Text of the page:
Reciprocal affect in parent-child interactions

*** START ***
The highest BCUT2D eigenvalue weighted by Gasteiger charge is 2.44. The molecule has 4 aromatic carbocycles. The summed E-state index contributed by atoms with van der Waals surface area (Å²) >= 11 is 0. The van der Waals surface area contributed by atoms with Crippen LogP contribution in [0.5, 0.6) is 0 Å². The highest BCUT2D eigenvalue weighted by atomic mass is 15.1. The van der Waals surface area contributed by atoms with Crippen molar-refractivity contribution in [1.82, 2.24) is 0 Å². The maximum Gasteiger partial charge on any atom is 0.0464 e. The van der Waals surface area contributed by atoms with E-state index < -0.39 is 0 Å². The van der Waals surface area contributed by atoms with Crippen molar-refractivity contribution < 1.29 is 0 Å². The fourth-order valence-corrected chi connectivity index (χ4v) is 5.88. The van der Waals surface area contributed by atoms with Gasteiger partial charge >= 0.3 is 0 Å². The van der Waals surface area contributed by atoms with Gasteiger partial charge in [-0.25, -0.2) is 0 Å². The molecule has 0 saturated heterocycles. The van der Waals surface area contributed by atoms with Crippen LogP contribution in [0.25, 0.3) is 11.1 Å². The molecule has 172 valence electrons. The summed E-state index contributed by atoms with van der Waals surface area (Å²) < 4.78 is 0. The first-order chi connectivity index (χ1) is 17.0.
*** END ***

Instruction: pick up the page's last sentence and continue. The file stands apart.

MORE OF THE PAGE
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The current study examined parental matching of child displays of negative and positive affect and its association with child emotion understanding and emotion regulation abilities. The study extended previous findings by examining affective reciprocity within the context of four types of emotion discussions (i.e., anger, sadness, anxiety, and happiness) and for mothers and fathers separately. Thirty-seven mother, father, and child (aged 7 to 12 years) triads participated in an emotion discussion task. Behavioral observations were coded for negative and positive affect. Child emotion understanding was assessed using the Kusche Affective Interview-Revised, and parent- and child-reported emotion regulation were also assessed. Results indicated that parents reciprocated youth’s positive affect expression more in the happy than the anger, sadness, and anxiety emotion contexts. Mothers exhibited greater levels of reciprocity across both the negative and positive emotion contexts than fathers. Lastly, greater negative and positive reciprocity exhibited by fathers was associated with higher child emotional competence.